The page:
Canada has warned the government saying if it does not address issues raised on human rights and accountability there could be a revival of radicalization among the Tamil Diaspora.
The Canadian Minister of Citizenship, Immigration and Multiculturalism Jason Kenney, who visited Sri Lanka early last month, told a group of Tamil journalists in Ontario last week that he had conveyed this message to the Sri Lankan government during his visit.
Kenney said that during his discussions in Sri Lanka he found that the political situation was deteriorating than improving.
He said he had reported his views to Canadian Prime Minister Stephen Harper as well as to Foreign Minister John Baird and the Canadian Premier will now make a decision on the level of Canada’s engagement at the Commonwealth Heads of Government Meeting (CHOGM) in Sri Lanka in November.
“There has been a dramatic failure by the government to pursue the opportunity for meaningful reconciliation in the post war environment. There are many grounds on which to be concerned about on the human rights situation. We continue to hear stories about disappearances and about lack of accountability for serious and violent crimes,” the Canadian Minister said at the roundtable media discussion.
The Canadian Prime Minister had earlier said he will not attend the Colombo summit unless there is progress on the human rights issue in Sri Lanka.
Kenney told the Tamil journalists in Canada that he had informed the Sri Lankan government, including External Affairs Minister G.L Peiris that during the war in Sri Lanka the Canadian government had put aside its political interests and “shut off the money tap” coming from Canada that was supporting the LTTE which helped the government eventually defeat the LTTE.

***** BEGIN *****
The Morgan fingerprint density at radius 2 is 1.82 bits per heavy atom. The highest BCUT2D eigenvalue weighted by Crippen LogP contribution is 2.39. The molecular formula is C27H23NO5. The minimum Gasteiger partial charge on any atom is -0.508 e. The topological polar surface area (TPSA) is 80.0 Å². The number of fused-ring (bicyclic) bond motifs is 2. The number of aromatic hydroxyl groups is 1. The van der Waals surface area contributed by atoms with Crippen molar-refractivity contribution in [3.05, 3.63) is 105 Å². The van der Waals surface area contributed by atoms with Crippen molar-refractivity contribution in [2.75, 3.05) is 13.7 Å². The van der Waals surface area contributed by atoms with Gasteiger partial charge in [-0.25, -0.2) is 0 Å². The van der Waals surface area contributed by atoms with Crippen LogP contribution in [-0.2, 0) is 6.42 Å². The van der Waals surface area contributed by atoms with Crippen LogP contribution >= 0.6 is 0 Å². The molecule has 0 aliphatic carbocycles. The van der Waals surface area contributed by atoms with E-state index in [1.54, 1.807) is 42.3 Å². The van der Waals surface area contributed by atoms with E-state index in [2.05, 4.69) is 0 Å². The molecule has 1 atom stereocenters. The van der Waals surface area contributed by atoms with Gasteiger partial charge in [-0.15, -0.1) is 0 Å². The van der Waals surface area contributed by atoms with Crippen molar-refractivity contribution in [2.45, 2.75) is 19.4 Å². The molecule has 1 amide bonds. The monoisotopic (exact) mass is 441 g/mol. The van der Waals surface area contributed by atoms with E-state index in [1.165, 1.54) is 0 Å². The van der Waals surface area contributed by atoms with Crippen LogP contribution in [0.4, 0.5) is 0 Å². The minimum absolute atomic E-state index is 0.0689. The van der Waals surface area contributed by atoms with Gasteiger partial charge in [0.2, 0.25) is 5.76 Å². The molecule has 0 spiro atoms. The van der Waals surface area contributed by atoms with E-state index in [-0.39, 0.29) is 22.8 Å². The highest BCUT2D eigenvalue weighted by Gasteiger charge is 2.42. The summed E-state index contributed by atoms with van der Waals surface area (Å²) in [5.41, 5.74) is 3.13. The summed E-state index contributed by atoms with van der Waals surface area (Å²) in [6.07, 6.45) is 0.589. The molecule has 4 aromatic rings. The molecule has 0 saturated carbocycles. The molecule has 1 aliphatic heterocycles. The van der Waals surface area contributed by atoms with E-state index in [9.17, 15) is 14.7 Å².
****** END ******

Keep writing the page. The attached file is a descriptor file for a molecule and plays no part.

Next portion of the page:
Canadian politicians have long been accused of supporting the LTTE in an effort to have the support of the huge Tamil Diaspora in Canada during an election.
“So what I told Professor Peiris was that now in return we expect the Sri Lankan government to live upto its obligations in respect to reconciliation, accountability and human rights. So I said we come to you as a responsible player and for whatever reasons this is a message they don’t want to hear. The sense I had was it was a monologue not a dialogue,” Kenney said.
The Canadian Minister however noted that the government has made progress on some issues and some of the moderate Sinhalese political parties he met during his Colombo visit had hope for a meaningful political reconciliation.
Asked if he thinks Tamils in Sri Lanka can live with respect and dignity, Jason Kenney said that in general he feels they can’t.
He also said that the impeachment of former Chief justice Shirani Bandaranayake was a “very bad sign” and that it showed even the rights of Sinhalese people were being violated.
The Minister also said the current developments in Sri Lanka shows the Commonwealth that the government is not taking seriously the reasonable expectations of the international community that it respect the rule of law. (Colombo Gazette)
Report by Easwaran Rutnam